Editorial: The Cook County Forest Preserve District wants a tax hike. Here’s why voters should say yes.

Courtesy of Fox Weather

In the Chicago area, it’s rare to find an arm of government that hums without a hitch when it comes to both its mission and the fiscal stewardship needed to achieve its goals.

The Cook County Forest Preserve District, headquartered in River Forest, is one of those entities.

It’s hard to find any fault with how the district maintains its trails and nearly 70,000 acres of forests and green expanses. The district helps with the upkeep at two of the Chicago area’s marquee amenities, the Chicago Botanic Garden in Glencoe and Brookfield Zoo, located in Brookfield. And it has consistently proven to be a sound manager of taxpayer dollars — it oversees one of the better-funded employee pension funds, with funding at about 59%.

Now the district needs a bit of help from taxpayers.

On the Nov. 8 general election ballot will be a referendum that asks voters to approve a modest property tax increase. District officials say the tax hike would cost property owners roughly $1.50 more each month, and generate about $40 million yearly.

Given how much property tax increases have battered Chicago area residents in recent years, every governmental ask for even more requires a long, hard look. In this case, however, the request is more than warranted.

The district’s preserves provide exactly the salve metro Chicago residents need after being pummeled by the pandemic, inflation and the divisive toxicity of today’s politics. A getaway to the sprawling Caldwell Woods preserve on Chicago’s Northwest Side, a mountain bike ride at the Deer Grove preserve in Palatine or a get-the-blood-pumping workout on the stairs at Swallow Cliff Woods near southwest suburban Palos Park can supply the ideal remedy, if at least for a sun-dappled afternoon.

A good business case can be made for these amenities. Chicago competes for young talent with many cities, such as San Francisco and Seattle, located in proximity to inspiring recreational resources. We cannot add mountains or redwoods, but our forest preserves make a major contribution to what we have to offer those workers and their families on weekends.

The respite that Cook County’s forest preserves provide from maddening traffic jams and workday stress can be easily taken for granted. But those preserves don’t maintain themselves. Pavilion shelter roofs eventually must be replaced, every so often parking lots need repaving and woodlands at some point require a degree of restoration, particularly to clear invasive brush.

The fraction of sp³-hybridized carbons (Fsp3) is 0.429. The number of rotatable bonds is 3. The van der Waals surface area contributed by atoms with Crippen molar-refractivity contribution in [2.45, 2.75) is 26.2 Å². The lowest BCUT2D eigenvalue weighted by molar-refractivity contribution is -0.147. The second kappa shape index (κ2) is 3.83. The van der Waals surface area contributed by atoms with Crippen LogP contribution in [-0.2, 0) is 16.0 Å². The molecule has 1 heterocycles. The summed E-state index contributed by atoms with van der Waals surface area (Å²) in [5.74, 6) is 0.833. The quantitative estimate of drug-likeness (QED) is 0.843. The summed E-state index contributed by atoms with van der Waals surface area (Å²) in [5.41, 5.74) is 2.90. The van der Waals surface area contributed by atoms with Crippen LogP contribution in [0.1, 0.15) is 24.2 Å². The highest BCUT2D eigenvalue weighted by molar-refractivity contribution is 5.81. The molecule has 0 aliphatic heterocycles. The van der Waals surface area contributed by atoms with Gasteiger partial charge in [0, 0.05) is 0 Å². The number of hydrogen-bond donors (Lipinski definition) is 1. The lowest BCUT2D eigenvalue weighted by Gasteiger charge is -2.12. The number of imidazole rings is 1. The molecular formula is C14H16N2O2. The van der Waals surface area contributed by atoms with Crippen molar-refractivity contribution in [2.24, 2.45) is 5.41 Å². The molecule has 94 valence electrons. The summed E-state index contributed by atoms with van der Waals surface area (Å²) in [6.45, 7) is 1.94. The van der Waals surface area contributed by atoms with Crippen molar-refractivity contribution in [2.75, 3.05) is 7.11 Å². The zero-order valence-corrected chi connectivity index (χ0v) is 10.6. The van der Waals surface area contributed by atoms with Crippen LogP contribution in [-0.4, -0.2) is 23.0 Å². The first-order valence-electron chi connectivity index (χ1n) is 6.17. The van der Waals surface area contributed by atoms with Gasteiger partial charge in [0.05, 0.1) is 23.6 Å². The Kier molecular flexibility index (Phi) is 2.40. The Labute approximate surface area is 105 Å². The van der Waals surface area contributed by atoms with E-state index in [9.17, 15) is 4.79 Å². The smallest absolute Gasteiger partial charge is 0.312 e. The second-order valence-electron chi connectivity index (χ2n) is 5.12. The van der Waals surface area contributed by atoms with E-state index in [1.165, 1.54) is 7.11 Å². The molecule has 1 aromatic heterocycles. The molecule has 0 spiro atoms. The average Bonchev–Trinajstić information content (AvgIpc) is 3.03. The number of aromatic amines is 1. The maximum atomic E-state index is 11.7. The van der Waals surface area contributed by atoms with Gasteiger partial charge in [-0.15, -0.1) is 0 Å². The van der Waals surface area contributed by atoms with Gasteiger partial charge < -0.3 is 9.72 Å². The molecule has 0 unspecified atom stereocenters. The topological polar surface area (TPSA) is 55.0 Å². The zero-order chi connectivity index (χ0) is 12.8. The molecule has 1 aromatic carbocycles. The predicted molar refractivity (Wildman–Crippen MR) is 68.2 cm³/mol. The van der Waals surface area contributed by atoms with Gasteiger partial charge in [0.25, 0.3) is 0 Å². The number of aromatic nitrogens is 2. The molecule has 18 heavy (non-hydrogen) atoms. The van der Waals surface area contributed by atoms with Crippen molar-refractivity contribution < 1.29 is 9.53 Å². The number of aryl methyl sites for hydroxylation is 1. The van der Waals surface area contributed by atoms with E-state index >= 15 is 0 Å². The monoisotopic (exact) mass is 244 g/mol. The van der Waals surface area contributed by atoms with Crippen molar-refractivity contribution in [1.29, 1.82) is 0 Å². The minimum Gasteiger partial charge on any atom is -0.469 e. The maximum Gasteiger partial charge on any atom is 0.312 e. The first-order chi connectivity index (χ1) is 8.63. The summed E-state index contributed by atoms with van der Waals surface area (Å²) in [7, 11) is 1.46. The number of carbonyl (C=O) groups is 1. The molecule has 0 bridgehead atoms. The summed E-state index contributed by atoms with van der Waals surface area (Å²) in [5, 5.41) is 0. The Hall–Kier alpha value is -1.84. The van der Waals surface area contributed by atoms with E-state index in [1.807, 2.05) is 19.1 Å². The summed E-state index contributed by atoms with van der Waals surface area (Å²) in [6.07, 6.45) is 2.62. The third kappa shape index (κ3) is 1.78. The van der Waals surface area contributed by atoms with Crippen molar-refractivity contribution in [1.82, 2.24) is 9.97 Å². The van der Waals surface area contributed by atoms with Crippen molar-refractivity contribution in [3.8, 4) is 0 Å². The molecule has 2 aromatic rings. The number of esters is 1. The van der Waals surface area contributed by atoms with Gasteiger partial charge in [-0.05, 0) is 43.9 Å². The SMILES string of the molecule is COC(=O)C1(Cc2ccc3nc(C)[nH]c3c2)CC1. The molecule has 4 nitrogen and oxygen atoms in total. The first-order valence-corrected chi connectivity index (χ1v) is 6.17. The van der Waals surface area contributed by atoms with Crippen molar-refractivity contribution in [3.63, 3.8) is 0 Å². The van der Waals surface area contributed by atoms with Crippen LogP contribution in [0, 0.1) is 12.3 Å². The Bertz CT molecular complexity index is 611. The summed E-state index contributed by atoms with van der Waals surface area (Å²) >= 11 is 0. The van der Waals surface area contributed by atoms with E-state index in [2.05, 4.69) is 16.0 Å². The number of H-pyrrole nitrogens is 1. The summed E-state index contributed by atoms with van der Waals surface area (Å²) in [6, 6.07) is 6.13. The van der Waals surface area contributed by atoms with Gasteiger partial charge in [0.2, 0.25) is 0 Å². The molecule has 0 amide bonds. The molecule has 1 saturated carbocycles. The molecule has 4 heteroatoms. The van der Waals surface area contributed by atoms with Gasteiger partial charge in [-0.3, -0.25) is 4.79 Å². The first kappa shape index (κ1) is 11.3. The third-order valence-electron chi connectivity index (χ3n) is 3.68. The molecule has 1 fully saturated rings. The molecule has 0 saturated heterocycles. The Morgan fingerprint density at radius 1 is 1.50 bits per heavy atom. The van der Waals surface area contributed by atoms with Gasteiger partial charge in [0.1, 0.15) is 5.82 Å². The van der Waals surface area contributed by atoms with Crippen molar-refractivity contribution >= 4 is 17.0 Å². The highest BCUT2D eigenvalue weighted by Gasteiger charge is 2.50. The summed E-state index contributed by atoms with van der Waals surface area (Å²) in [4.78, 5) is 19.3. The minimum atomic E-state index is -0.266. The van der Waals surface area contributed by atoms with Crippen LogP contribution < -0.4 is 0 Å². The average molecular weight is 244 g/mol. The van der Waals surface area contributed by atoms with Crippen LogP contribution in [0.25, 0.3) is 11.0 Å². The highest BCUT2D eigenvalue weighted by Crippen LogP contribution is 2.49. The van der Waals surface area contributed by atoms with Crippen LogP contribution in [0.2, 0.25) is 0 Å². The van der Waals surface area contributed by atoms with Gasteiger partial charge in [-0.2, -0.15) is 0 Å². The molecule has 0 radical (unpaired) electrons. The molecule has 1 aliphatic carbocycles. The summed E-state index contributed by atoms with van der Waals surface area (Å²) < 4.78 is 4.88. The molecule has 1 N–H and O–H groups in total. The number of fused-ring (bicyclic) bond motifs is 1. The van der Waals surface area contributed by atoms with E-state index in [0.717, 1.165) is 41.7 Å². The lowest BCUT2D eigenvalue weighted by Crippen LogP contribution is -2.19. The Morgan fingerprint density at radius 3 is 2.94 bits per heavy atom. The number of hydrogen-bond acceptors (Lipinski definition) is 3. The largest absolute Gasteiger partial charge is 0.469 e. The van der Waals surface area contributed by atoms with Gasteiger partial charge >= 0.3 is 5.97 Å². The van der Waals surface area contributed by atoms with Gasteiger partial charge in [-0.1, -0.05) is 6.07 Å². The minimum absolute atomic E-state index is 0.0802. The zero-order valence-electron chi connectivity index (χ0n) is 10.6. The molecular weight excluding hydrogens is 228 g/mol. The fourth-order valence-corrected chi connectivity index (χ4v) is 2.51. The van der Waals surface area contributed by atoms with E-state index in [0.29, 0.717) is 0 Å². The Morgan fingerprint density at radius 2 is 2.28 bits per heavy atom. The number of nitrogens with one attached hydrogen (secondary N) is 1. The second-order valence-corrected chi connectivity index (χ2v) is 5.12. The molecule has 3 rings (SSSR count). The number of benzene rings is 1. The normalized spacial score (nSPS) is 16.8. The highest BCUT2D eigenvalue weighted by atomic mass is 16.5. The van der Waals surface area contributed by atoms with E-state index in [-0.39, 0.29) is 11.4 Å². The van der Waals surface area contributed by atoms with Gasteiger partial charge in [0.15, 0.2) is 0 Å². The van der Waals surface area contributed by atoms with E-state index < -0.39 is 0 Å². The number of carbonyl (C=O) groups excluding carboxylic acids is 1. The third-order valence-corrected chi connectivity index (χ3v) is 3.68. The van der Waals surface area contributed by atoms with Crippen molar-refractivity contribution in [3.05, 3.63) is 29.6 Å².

Money from the tax hike would also pay for the expansion of woodlands. The district would buy 2,700 undeveloped acres, with a large chunk of it in southeast Cook County. We think that’s a critical component to the referendum. Every metropolitan region needs a healthy, robust balance between the concrete and asphalt that form skylines and neighborhoods and the verdant, calming greenery that makes up parkland and forest. When the ratio skews too far toward glass and steel, a metro region’s livability plummets.

Another important element of the referendum: The district is trying to head off bigger headaches down the road with an employee pension shortfall it’s coping with now. Revenue from the tax increase would resolve that gap.

Chicagoans, and Illinoisans in general, have seen what happens when governments ignore metastasizing pension crises. For years, Springfield put off its pension woes, and now the problem has ballooned to roughly $130 billion in unfunded pension liabilities. The forest preserve district is trying to close its pension shortfall before it gets unmanageable, which is the kind of fiscal responsibility taxpayers like to see but rarely do.

Governments in metro Chicago and across Illinois face an uphill battle convincing voters to back a tax hike, largely because those governments have a history of over-spending and mismanaging hard-earned taxpayer dollars.

The forest preserve district, however, has made a strong case for its tax hike request. The amount is far from onerous, the district has laid out why it needs the money and how it will be used, and it has shown in the past that it intelligently manages the revenue it gets from taxpayers.

This is the rare tax hike that would be money well-spent.

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